Iranian President Mahmoud Ahmadinejad says the International Atomic Energy Agency ( IAEA) claims against Iran are made under US pressure, Press TV reported.
"The IAEA chief presses claims against our country under pressure from the US government while refusing to provide us with any evidence. Therefore, such comments are merely political rhetoric and lack legality," President Ahmadinejad said in an interview with the Netherlands' Nova TV released on Wednesday.
"It is widely acknowledged that the IAEA adopts its stances under political pressure from permanent members of the UN Security Council and this accounts for one of the reasons that it has failed to disarm nuclear- armed states and prevent proliferation," he added.
He said that the US used its privilege at the IAEA and the
UN Security Council to pile up pressure on Iran over its nuclear work.
Ahmadinejad said that the law did not allow the US as a member of the International Atomic Energy Agency to bring claims against Iran.
"The US presents claims against Iran while, under the law, claims by members of the agency against one another are not valid. But the Agency continues to refer to such claims in contravention of the law," he noted.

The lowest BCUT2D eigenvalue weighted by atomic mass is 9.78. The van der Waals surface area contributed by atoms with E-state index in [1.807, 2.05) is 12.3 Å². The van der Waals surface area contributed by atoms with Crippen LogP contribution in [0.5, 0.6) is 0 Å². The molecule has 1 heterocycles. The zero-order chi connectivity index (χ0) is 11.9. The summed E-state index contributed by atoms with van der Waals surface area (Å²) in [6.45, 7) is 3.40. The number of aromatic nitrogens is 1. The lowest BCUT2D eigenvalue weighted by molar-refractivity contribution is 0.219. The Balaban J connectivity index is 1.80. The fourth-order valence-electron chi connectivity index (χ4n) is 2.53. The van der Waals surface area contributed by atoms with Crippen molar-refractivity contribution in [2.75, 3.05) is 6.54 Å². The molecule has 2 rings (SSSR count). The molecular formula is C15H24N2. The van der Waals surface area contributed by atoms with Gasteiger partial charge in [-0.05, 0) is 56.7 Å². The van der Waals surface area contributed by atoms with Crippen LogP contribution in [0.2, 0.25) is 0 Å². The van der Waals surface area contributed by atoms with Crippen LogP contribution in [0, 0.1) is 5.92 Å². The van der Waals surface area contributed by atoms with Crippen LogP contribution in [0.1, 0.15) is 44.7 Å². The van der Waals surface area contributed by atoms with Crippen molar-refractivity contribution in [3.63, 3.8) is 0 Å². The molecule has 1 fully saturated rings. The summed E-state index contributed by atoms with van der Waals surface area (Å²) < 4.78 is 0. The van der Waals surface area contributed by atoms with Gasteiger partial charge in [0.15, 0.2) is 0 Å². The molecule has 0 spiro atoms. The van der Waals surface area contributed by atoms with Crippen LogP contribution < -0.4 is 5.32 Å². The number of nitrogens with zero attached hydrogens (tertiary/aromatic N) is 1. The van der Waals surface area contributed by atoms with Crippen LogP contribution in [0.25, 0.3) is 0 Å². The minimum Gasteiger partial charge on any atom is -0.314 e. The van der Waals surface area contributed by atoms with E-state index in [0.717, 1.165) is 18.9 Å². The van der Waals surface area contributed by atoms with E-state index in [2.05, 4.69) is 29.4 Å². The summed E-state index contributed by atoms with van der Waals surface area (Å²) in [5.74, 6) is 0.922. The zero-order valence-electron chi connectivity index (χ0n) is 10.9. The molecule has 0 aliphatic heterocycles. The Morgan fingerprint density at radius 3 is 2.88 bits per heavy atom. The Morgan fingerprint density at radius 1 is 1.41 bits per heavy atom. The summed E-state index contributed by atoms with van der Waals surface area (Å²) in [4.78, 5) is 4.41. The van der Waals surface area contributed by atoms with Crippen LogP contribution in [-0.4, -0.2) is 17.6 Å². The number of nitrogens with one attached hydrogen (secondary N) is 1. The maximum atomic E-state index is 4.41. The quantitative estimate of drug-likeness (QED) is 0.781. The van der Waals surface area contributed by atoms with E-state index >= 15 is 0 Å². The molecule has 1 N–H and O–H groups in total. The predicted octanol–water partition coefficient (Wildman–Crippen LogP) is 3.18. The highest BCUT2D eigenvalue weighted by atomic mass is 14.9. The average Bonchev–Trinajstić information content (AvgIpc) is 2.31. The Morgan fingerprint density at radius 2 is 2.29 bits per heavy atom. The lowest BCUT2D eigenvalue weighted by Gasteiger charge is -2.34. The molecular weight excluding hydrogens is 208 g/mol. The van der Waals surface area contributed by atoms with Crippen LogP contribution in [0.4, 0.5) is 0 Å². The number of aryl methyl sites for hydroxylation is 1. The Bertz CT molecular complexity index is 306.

Ahmadinejad said that Iran's nuclear facilities were being fully monitored by the IAEA, rejecting claims that the Islamic Republic has not been cooperative enough.
He stated that Iran's cooperation with the IAEA has been beyond its legal obligations.
Iran's president also criticized the nuclear watchdog for issuing "equivocal" reports on the country's nuclear work and said the IAEA was obliged to help countries with their peaceful nuclear works but it had failed to fulfill its duty in this respect.
The IAEA Director General
Yukiya Amano on Monday released its latest report on Iran's nuclear work, in which he once gain confirmed that the IAEA continued to "verify the non-diversion of declared nuclear material in Iran."
The report, however, urged Iran to "cooperate in clarifying outstanding issues."
Ahmadinejad said that the country has answered six major questions put forward by the IAEA, as confirmed by the nuclear watchdog.